MRS. PEACHTREE AND THE EIGHTH AVENUE CAT

Even Mrs. Peachtree's name belies her gruff exterior, so it's no surprise when she and a persistent stray cat reach affectionate accommodation; but it is satisfying. The old lady's comments may be harsh (``Must that cat stare like a fool in love?''; ``Don't you try to butter me up, cat''; or, prophetically, ``You are not my shadow. And I am not your fish cake''). Still, each time he reappears after she's chased him away, she feeds him. A longer absence in bad weather makes her feelings clearer: `` `Call me fish cake,' '' she tells the purring cat when he returns, bumptiously spilling her tea, `` `And I'll call you Shadow.' '' The brisk, funny dialogue suits the story for reading alone or aloud. Beier's watercolors set the story in a turn-of-the-century city; deftly, she underlines Mrs. Peachtree's ambivalence through both facial expressions and body language. A worthy corollary to Wild/Vivas's The Very Best of Friends (1990); Segal/Zelinsky's The Story of Mrs. Lovewright and Purrless Her Cat (1985) would make a pungent contrast. (Picture book. 4-8)

Pub Date: March 1, 1994

ISBN: 0-02-782684-8

Page Count: 32

Publisher: Palgrave Macmillan

Review Posted Online: May 20, 2010

Kirkus Reviews Issue: March 15, 1994

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Pete’s fans might find it groovy; anyone else has plenty of other “12 Days of Christmas” variants to choose among

PETE THE CAT'S 12 GROOVY DAYS OF CHRISTMAS

Pete, the cat who couldn’t care less, celebrates Christmas with his inimitable lassitude.

If it weren’t part of the title and repeated on every other page, readers unfamiliar with Pete’s shtick might have a hard time arriving at “groovy” to describe his Christmas celebration, as the expressionless cat displays not a hint of groove in Dean’s now-trademark illustrations. Nor does Pete have a great sense of scansion: “On the first day of Christmas, / Pete gave to me… / A road trip to the sea. / GROOVY!” The cat is shown at the wheel of a yellow microbus strung with garland and lights and with a star-topped tree tied to its roof. On the second day of Christmas Pete gives “me” (here depicted as a gray squirrel who gets on the bus) “2 fuzzy gloves, and a road trip to the sea. / GROOVY!” On the third day, he gives “me” (now a white cat who joins Pete and the squirrel) “3 yummy cupcakes,” etc. The “me” mentioned in the lyrics changes from day to day and gift to gift, with “4 far-out surfboards” (a frog), “5 onion rings” (crocodile), and “6 skateboards rolling” (a yellow bird that shares its skateboards with the white cat, the squirrel, the frog, and the crocodile while Pete drives on). Gifts and animals pile on until the microbus finally arrives at the seaside and readers are told yet again that it’s all “GROOVY!”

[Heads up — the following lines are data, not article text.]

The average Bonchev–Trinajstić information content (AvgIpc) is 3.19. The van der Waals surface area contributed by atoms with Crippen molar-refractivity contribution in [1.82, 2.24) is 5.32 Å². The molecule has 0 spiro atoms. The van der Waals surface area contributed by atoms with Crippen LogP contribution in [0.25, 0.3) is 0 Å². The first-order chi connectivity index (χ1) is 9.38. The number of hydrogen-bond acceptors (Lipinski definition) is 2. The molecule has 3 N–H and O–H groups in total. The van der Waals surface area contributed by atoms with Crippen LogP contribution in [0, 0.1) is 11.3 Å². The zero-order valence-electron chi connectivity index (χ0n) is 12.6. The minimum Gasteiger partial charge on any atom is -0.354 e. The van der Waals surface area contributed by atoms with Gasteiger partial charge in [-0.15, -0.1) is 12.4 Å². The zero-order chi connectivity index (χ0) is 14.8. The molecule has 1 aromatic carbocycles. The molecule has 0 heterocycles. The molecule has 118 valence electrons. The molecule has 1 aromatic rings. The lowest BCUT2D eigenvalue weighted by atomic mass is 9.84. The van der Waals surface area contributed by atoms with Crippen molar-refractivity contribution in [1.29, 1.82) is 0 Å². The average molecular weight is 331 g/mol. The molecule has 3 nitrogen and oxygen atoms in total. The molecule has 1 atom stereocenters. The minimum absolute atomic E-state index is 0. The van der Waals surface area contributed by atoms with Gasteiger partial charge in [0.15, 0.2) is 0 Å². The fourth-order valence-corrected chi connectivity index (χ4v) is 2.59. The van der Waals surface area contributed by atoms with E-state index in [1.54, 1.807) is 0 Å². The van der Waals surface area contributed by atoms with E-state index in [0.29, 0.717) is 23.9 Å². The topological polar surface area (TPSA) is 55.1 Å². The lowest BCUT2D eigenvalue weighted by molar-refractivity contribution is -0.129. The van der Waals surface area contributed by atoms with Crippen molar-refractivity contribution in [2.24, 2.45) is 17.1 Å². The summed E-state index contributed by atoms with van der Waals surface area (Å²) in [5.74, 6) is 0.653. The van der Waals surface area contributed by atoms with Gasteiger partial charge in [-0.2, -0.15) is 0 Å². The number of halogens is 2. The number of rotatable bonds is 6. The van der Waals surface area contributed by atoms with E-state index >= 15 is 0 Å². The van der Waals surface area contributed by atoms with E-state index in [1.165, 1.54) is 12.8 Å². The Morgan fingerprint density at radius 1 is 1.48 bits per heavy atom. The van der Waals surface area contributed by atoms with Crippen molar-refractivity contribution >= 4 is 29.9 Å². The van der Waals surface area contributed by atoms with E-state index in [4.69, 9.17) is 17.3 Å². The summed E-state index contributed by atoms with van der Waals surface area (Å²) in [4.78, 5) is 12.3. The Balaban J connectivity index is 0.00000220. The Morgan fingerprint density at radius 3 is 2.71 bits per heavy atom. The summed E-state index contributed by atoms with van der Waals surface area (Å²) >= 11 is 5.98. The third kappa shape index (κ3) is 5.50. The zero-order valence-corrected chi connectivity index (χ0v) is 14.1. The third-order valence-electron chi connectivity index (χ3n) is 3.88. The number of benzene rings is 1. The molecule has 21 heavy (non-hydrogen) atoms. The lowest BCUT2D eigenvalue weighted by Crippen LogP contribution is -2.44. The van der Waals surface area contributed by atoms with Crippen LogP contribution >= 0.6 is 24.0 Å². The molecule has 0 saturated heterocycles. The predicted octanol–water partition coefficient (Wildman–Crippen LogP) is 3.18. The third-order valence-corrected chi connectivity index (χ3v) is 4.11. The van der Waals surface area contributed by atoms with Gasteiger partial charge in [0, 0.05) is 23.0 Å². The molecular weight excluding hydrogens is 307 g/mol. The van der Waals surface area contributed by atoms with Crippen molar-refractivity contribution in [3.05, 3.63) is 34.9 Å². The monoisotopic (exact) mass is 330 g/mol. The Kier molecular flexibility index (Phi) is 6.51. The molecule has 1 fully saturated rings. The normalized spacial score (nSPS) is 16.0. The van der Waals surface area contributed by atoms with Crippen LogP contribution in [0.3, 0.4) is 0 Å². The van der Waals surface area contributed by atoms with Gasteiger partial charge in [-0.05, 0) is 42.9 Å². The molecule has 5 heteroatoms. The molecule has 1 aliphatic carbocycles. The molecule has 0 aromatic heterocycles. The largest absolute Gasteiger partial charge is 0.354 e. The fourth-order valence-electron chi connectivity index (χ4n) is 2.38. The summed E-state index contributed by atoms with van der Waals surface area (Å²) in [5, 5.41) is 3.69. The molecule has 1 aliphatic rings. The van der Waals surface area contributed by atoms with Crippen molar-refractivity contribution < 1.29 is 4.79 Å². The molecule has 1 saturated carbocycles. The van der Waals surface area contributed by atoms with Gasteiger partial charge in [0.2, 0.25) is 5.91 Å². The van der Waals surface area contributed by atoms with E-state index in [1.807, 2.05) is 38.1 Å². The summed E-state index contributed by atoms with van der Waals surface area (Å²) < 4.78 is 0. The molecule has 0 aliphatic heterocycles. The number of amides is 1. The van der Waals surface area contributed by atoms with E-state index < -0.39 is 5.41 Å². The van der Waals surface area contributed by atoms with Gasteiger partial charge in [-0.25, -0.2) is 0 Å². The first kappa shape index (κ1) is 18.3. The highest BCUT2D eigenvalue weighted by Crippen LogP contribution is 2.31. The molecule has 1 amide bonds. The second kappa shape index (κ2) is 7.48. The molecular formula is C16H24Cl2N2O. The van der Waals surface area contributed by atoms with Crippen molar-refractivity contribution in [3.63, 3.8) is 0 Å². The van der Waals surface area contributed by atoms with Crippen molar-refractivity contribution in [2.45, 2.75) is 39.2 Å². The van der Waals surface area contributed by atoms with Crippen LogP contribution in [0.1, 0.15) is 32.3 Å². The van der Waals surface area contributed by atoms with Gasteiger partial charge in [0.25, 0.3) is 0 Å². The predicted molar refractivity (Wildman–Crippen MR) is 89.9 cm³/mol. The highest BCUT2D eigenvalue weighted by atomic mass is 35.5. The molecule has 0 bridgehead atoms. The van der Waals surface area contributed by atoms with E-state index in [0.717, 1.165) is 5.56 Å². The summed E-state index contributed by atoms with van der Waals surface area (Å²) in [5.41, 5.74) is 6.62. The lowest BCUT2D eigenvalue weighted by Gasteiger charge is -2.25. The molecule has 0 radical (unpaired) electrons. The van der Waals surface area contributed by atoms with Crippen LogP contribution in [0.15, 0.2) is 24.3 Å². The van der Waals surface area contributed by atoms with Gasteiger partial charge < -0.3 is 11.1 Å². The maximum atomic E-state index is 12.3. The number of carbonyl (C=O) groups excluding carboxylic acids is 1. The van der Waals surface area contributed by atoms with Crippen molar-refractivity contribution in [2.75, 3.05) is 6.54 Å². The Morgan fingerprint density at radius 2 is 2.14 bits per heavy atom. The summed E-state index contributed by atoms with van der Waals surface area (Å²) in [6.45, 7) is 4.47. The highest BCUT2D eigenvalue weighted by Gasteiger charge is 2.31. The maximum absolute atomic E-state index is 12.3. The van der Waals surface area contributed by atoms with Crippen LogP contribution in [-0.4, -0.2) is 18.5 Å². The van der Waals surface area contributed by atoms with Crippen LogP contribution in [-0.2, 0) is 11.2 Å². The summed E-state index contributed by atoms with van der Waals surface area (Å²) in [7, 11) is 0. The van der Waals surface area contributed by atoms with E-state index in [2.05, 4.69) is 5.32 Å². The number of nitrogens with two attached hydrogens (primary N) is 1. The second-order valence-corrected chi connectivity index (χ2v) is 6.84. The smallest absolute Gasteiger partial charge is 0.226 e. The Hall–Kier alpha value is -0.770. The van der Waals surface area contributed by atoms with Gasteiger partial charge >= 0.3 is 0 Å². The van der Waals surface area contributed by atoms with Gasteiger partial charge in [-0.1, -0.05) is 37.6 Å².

Pete’s fans might find it groovy; anyone else has plenty of other “12 Days of Christmas” variants to choose among . (Picture book. 4-8)

Pub Date: Sept. 18, 2018

ISBN: 978-0-06-267527-9

Page Count: 48

Publisher: Harper/HarperCollins

Review Posted Online: Aug. 20, 2018

Kirkus Reviews Issue: Sept. 1, 2018

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TURKEY TROUBLE

From the Turkey Trouble series

Turkey’s in the “kind of trouble where it’s almost Thanksgiving...and you’re the main course.” Accordingly, Turkey tries on disguise after disguise, from horse to cow to pig to sheep, at each iteration being told that he looks nothing like the animal he’s trying to mimic (which is quite true, as Harper’s quirky watercolors make crystal clear). He desperately squeezes a red rubber glove onto his head to pass as a rooster, only to overhear the farmer suggest a poultry plan B when he’s unable to turn up the turkey. Turkey’s horrified expression as he stands among the peppers and tomatoes—in November? Chalk it up to artistic license—is priceless, but his surroundings give him an idea. Good fun, but it may lead to a vegetarian table or two. (Picture book. 4-8)

Pub Date: Oct. 1, 2009

ISBN: 978-0-7614-5529-5

Page Count: 32

Publisher: Marshall Cavendish

Review Posted Online: May 20, 2010

Kirkus Reviews Issue: Aug. 15, 2009

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